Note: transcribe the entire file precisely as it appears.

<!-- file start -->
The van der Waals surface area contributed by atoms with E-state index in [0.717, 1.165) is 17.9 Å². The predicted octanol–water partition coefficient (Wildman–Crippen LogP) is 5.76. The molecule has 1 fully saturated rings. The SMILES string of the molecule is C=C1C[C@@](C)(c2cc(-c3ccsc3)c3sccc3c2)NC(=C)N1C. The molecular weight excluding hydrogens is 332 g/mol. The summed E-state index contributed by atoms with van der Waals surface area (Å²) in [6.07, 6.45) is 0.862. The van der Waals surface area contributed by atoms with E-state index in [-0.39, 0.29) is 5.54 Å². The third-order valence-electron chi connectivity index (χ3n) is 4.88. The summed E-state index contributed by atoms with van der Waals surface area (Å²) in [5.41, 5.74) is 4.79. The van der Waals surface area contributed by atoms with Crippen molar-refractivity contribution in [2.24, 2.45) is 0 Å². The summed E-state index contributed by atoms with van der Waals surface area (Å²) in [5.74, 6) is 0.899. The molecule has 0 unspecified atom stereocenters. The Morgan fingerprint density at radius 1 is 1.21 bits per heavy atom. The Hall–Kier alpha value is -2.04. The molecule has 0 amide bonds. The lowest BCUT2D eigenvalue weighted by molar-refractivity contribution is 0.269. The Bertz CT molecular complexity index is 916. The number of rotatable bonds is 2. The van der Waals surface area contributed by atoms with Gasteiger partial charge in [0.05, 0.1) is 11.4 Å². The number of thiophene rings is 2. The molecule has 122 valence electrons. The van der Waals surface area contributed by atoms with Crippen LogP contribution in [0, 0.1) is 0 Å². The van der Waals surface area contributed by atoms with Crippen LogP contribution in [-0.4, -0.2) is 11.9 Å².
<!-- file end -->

The van der Waals surface area contributed by atoms with E-state index in [0.717, 1.165) is 17.9 Å². The predicted octanol–water partition coefficient (Wildman–Crippen LogP) is 5.76. The molecule has 1 fully saturated rings. The SMILES string of the molecule is C=C1C[C@@](C)(c2cc(-c3ccsc3)c3sccc3c2)NC(=C)N1C. The molecular weight excluding hydrogens is 332 g/mol. The summed E-state index contributed by atoms with van der Waals surface area (Å²) in [6.07, 6.45) is 0.862. The van der Waals surface area contributed by atoms with E-state index in [-0.39, 0.29) is 5.54 Å². The third-order valence-electron chi connectivity index (χ3n) is 4.88. The summed E-state index contributed by atoms with van der Waals surface area (Å²) in [5.41, 5.74) is 4.79. The van der Waals surface area contributed by atoms with Crippen molar-refractivity contribution in [2.24, 2.45) is 0 Å². The summed E-state index contributed by atoms with van der Waals surface area (Å²) in [5.74, 6) is 0.899. The molecule has 0 unspecified atom stereocenters. The Morgan fingerprint density at radius 1 is 1.21 bits per heavy atom. The Hall–Kier alpha value is -2.04. The molecule has 0 amide bonds. The lowest BCUT2D eigenvalue weighted by molar-refractivity contribution is 0.269. The Bertz CT molecular complexity index is 916. The number of rotatable bonds is 2. The van der Waals surface area contributed by atoms with Gasteiger partial charge in [0.05, 0.1) is 11.4 Å². The number of thiophene rings is 2. The molecule has 122 valence electrons. The van der Waals surface area contributed by atoms with Crippen LogP contribution in [0, 0.1) is 0 Å². The van der Waals surface area contributed by atoms with Crippen LogP contribution in [-0.4, -0.2) is 11.9 Å².